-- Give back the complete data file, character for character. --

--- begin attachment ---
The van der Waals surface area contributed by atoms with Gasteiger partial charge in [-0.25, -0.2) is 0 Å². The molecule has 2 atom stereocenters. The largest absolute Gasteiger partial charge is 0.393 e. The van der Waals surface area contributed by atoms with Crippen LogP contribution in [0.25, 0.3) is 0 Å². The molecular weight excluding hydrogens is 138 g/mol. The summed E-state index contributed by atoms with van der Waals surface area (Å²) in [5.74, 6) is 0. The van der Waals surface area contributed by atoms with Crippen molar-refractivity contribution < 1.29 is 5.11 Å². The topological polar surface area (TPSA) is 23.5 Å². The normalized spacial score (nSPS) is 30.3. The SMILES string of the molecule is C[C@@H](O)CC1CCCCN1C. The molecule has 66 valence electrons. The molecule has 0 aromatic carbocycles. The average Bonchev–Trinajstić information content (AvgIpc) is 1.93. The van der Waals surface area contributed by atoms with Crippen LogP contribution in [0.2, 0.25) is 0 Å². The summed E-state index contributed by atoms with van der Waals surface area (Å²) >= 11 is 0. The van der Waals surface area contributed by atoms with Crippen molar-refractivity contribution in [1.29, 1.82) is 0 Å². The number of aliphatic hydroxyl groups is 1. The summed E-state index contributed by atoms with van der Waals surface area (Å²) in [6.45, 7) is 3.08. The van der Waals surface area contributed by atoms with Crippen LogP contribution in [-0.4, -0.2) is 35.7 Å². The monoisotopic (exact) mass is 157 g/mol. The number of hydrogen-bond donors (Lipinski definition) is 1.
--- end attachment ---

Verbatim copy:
The van der Waals surface area contributed by atoms with Gasteiger partial charge in [-0.25, -0.2) is 0 Å². The molecule has 2 atom stereocenters. The largest absolute Gasteiger partial charge is 0.393 e. The van der Waals surface area contributed by atoms with Crippen LogP contribution in [0.25, 0.3) is 0 Å². The molecular weight excluding hydrogens is 138 g/mol. The summed E-state index contributed by atoms with van der Waals surface area (Å²) in [5.74, 6) is 0. The van der Waals surface area contributed by atoms with Crippen molar-refractivity contribution < 1.29 is 5.11 Å². The topological polar surface area (TPSA) is 23.5 Å². The normalized spacial score (nSPS) is 30.3. The SMILES string of the molecule is C[C@@H](O)CC1CCCCN1C. The molecule has 66 valence electrons. The molecule has 0 aromatic carbocycles. The average Bonchev–Trinajstić information content (AvgIpc) is 1.93. The van der Waals surface area contributed by atoms with Crippen LogP contribution in [0.2, 0.25) is 0 Å². The summed E-state index contributed by atoms with van der Waals surface area (Å²) >= 11 is 0. The van der Waals surface area contributed by atoms with Crippen molar-refractivity contribution in [1.29, 1.82) is 0 Å². The number of aliphatic hydroxyl groups is 1. The summed E-state index contributed by atoms with van der Waals surface area (Å²) in [6.45, 7) is 3.08. The van der Waals surface area contributed by atoms with Crippen LogP contribution in [-0.4, -0.2) is 35.7 Å². The monoisotopic (exact) mass is 157 g/mol. The number of hydrogen-bond donors (Lipinski definition) is 1.